Inspirer, catalyst, cornerstone: although the Columbia Art League is dedicated purely to visual arts, without its seminal presence organizations from the Columbia Entertainment Company to KOPN/Access Arts “might never have entered the picture at all,” wrote the Columbia Daily Tribune for CAL’s 50th anniversary. And for people who make and experience visual arts in mid-Missouri, CAL is indispensable. Funded by 500 individual and corporate members as well as grants, every year CAL produces six exhibitions at its gallery and manages a “Community Exhibits” program that places 400 works of art in area businesses and organizations. The Art in the Park festival, held every June since CAL’s birth in 1959, is the longest-running, largest fine arts and fine crafts festival in the region. Thousands of artists have exhibited and sold their work in CAL galleries and community exhibits. Thousands of students from hobbyists to professionals have learned techniques in CAL classes and camps. CAL works with schools to incorporate the arts into core curricula, and in 2015 will add classes for children in Columbia’s Rainbow House, a program that protects children from abuse. In 2008 a grassroots fundraising campaign enabled CAL to help renovate and move into the historic Missouri Theater Center for the Arts.
Creative Community: Downtown Peculiar Arts & Culture District, City of Peculiar (downtownpeculiar.com)
In 2007, businesspeople in downtown Peculiar formed a plan to harness the arts to drive economic activity into the city’s center. The group enlisted the enthusiastic help of City government, and in 2009 the Downtown Peculiar Arts & Culture District (DPACD) was zoned. The name covers both the area and the volunteer group that continues to spearhead its development. With help from the City and the Peculiar Charitable Foundation, DPACD is transforming an unused 1908 stone church and adjacent buildings into a community cultural center. DPACD strives to find inclusive appeal in the arts—to pay attention to what the community enjoys and involve people on every level. The first event was Eggzibit, giant plastic eggs decorated by anyone who wanted to and then displayed around downtown. Now every year features Eggzibit plus the Clara Brierly WAM (Wine ART Music) Festival, the Peculiar Piccadilly & Art Auction, the Art Walk with 16 works of public art, the FarMart Farmers’ & Artists’ Market, classes in arts and artful living, and DPACD participation in a host of other community events. Programs attract not only the 4,600 residents of Peculiar but more than 70,000 other people in Cass and southern Jackson Counties.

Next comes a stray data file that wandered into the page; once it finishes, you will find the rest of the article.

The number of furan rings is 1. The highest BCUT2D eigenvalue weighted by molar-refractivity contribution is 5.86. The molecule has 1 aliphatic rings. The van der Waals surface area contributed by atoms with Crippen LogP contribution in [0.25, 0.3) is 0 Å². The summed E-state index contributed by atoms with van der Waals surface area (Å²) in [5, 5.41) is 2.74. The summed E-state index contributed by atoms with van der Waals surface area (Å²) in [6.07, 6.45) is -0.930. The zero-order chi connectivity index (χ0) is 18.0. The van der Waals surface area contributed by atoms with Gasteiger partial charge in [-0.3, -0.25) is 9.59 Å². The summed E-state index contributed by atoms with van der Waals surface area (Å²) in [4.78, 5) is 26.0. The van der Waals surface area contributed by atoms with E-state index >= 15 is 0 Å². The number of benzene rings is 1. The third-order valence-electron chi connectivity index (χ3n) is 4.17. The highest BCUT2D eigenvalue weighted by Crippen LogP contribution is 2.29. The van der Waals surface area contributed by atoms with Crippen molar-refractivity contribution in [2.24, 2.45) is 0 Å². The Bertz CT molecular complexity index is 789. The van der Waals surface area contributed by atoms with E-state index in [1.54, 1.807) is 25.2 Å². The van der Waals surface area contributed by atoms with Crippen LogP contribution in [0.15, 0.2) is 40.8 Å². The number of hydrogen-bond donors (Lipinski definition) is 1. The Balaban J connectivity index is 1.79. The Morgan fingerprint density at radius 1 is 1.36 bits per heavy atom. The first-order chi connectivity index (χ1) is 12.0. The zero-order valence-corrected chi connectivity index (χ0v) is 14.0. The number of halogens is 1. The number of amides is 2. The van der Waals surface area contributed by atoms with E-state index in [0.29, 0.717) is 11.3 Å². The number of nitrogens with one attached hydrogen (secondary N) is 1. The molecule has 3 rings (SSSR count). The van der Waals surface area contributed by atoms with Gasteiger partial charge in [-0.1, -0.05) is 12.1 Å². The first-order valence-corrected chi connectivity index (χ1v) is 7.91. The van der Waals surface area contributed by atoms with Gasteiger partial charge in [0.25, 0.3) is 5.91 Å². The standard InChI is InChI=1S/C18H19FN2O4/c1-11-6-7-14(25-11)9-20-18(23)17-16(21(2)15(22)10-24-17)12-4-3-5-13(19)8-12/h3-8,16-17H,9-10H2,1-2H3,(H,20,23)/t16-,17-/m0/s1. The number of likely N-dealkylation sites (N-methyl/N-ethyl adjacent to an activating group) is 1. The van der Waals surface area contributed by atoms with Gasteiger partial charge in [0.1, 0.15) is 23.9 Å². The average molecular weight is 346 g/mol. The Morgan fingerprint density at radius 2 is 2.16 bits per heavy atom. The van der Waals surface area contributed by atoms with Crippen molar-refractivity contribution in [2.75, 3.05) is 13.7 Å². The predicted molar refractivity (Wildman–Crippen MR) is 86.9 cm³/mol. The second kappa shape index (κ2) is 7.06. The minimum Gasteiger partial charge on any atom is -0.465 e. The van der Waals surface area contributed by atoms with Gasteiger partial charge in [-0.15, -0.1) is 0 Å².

Individual Artist: Paul Mesner, Kansas City (paulmesnerpuppets.org)
“Globally known, Kansas City’s own”: the slogan of Paul Mesner Puppets, a Kansas City treasure since 1987, equally describes the company’s founder, artistic director, and primary artist—master storyteller Paul Mesner. Respected internationally as a leader in his field, he has performed at festivals and theaters from the Henson International Festival of Puppetry in New York to the World Exposition in Seville, Spain. He writes plays on classic, folk, and contemporary themes, and designs and makes the puppets and productions for his performances. His puppets run the gamut from simple finger puppets to bigger-than-life-sized. In addition to his company’s local season that draws about 20,000 children and adults each year, he performs nationally for an additional 38,000. He regularly collaborates with arts organizations such as the Kansas City Symphony and the Kansas City Museum. He has taken on projects as disparate as Mary Shelley’s Frankenstein, Gilbert and Sullivan’s Mikado, and in August 2014 at the Gem Theatre in Kansas City’s historic 18th & Vine jazz district, the life and music of Charlie Parker. Paul Mesner is especially noted for his sensitivity and humor. As he says on his website, he “believes wholeheartedly in entertaining his audiences and doesn’t mind including deeper meanings and life-lessons when no one is looking.”